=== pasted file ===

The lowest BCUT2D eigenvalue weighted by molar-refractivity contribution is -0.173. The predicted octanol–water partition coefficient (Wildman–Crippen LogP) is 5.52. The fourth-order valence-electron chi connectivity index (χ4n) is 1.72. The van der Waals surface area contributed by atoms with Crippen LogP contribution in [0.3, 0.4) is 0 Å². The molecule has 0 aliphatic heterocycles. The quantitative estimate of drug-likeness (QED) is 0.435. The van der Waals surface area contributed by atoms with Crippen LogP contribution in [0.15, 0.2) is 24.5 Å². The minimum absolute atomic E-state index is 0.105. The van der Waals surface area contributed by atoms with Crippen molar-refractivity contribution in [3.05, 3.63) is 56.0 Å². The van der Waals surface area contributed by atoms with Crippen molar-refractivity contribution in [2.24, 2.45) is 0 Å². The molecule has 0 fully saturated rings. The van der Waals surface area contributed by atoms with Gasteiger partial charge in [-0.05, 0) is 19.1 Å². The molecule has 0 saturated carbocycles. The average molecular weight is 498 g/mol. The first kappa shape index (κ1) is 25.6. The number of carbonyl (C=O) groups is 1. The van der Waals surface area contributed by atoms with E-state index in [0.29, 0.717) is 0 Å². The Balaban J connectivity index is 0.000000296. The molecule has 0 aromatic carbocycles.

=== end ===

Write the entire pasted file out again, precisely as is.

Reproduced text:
The lowest BCUT2D eigenvalue weighted by molar-refractivity contribution is -0.173. The predicted octanol–water partition coefficient (Wildman–Crippen LogP) is 5.52. The fourth-order valence-electron chi connectivity index (χ4n) is 1.72. The van der Waals surface area contributed by atoms with Crippen LogP contribution in [0.3, 0.4) is 0 Å². The molecule has 0 aliphatic heterocycles. The quantitative estimate of drug-likeness (QED) is 0.435. The van der Waals surface area contributed by atoms with Crippen LogP contribution in [0.15, 0.2) is 24.5 Å². The minimum absolute atomic E-state index is 0.105. The van der Waals surface area contributed by atoms with Crippen molar-refractivity contribution in [3.05, 3.63) is 56.0 Å². The van der Waals surface area contributed by atoms with Crippen molar-refractivity contribution in [2.24, 2.45) is 0 Å². The molecule has 0 fully saturated rings. The van der Waals surface area contributed by atoms with Gasteiger partial charge in [-0.05, 0) is 19.1 Å². The molecule has 0 saturated carbocycles. The average molecular weight is 498 g/mol. The first kappa shape index (κ1) is 25.6. The number of carbonyl (C=O) groups is 1. The van der Waals surface area contributed by atoms with E-state index in [0.29, 0.717) is 0 Å². The Balaban J connectivity index is 0.000000296. The molecule has 0 aromatic carbocycles.